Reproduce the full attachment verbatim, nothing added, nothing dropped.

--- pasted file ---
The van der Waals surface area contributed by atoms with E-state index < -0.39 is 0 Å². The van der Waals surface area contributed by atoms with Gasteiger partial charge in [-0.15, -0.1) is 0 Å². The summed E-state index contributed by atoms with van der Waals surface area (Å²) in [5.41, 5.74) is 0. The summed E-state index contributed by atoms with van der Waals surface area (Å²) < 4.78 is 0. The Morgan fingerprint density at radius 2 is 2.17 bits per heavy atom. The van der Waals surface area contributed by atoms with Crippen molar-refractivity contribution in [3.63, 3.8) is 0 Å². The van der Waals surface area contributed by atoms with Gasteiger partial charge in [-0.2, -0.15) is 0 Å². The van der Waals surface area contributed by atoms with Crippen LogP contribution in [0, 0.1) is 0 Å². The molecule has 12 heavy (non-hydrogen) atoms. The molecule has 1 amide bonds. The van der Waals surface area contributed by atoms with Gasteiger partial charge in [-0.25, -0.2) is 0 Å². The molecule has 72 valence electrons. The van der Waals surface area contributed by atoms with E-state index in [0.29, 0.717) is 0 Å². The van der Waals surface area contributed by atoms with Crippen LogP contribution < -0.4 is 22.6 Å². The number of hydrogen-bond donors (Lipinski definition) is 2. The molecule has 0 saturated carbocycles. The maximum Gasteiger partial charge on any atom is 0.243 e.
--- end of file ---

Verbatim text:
The van der Waals surface area contributed by atoms with E-state index < -0.39 is 0 Å². The van der Waals surface area contributed by atoms with Gasteiger partial charge in [-0.15, -0.1) is 0 Å². The summed E-state index contributed by atoms with van der Waals surface area (Å²) in [5.41, 5.74) is 0. The summed E-state index contributed by atoms with van der Waals surface area (Å²) < 4.78 is 0. The Morgan fingerprint density at radius 2 is 2.17 bits per heavy atom. The van der Waals surface area contributed by atoms with Crippen molar-refractivity contribution in [3.63, 3.8) is 0 Å². The van der Waals surface area contributed by atoms with Gasteiger partial charge in [-0.2, -0.15) is 0 Å². The van der Waals surface area contributed by atoms with Crippen LogP contribution in [0, 0.1) is 0 Å². The molecule has 12 heavy (non-hydrogen) atoms. The molecule has 1 amide bonds. The van der Waals surface area contributed by atoms with Gasteiger partial charge in [-0.25, -0.2) is 0 Å². The molecule has 72 valence electrons. The van der Waals surface area contributed by atoms with E-state index in [0.29, 0.717) is 0 Å². The van der Waals surface area contributed by atoms with Crippen LogP contribution < -0.4 is 22.6 Å². The number of hydrogen-bond donors (Lipinski definition) is 2. The molecule has 0 saturated carbocycles. The maximum Gasteiger partial charge on any atom is 0.243 e.